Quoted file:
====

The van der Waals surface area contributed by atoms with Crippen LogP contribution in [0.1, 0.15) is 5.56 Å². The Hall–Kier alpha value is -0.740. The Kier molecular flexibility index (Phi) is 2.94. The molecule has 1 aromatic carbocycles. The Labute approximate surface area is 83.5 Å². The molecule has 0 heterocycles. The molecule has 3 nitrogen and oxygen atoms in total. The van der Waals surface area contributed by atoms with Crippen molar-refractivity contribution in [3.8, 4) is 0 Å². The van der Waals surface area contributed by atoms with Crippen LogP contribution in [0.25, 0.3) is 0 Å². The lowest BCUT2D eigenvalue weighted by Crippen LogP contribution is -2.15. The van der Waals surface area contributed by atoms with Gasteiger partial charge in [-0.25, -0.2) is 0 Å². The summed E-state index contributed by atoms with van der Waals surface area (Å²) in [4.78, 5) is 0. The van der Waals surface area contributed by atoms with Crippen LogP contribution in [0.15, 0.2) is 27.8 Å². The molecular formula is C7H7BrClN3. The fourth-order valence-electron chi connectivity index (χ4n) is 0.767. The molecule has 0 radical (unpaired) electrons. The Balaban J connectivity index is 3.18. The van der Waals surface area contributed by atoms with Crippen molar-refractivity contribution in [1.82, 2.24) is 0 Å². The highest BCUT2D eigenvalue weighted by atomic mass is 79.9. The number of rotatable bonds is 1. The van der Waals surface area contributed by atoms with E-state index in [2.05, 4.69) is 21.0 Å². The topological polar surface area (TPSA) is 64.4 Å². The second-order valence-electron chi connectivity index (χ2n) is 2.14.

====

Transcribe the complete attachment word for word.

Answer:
The van der Waals surface area contributed by atoms with Crippen LogP contribution in [0.1, 0.15) is 5.56 Å². The Hall–Kier alpha value is -0.740. The Kier molecular flexibility index (Phi) is 2.94. The molecule has 1 aromatic carbocycles. The Labute approximate surface area is 83.5 Å². The molecule has 0 heterocycles. The molecule has 3 nitrogen and oxygen atoms in total. The van der Waals surface area contributed by atoms with Crippen molar-refractivity contribution in [3.8, 4) is 0 Å². The van der Waals surface area contributed by atoms with Crippen LogP contribution in [0.25, 0.3) is 0 Å². The lowest BCUT2D eigenvalue weighted by Crippen LogP contribution is -2.15. The van der Waals surface area contributed by atoms with Gasteiger partial charge in [-0.25, -0.2) is 0 Å². The summed E-state index contributed by atoms with van der Waals surface area (Å²) in [4.78, 5) is 0. The van der Waals surface area contributed by atoms with Crippen LogP contribution in [0.15, 0.2) is 27.8 Å². The molecular formula is C7H7BrClN3. The fourth-order valence-electron chi connectivity index (χ4n) is 0.767. The molecule has 0 radical (unpaired) electrons. The Balaban J connectivity index is 3.18. The van der Waals surface area contributed by atoms with Crippen molar-refractivity contribution in [1.82, 2.24) is 0 Å². The highest BCUT2D eigenvalue weighted by atomic mass is 79.9. The number of rotatable bonds is 1. The van der Waals surface area contributed by atoms with E-state index in [2.05, 4.69) is 21.0 Å². The topological polar surface area (TPSA) is 64.4 Å². The second-order valence-electron chi connectivity index (χ2n) is 2.14.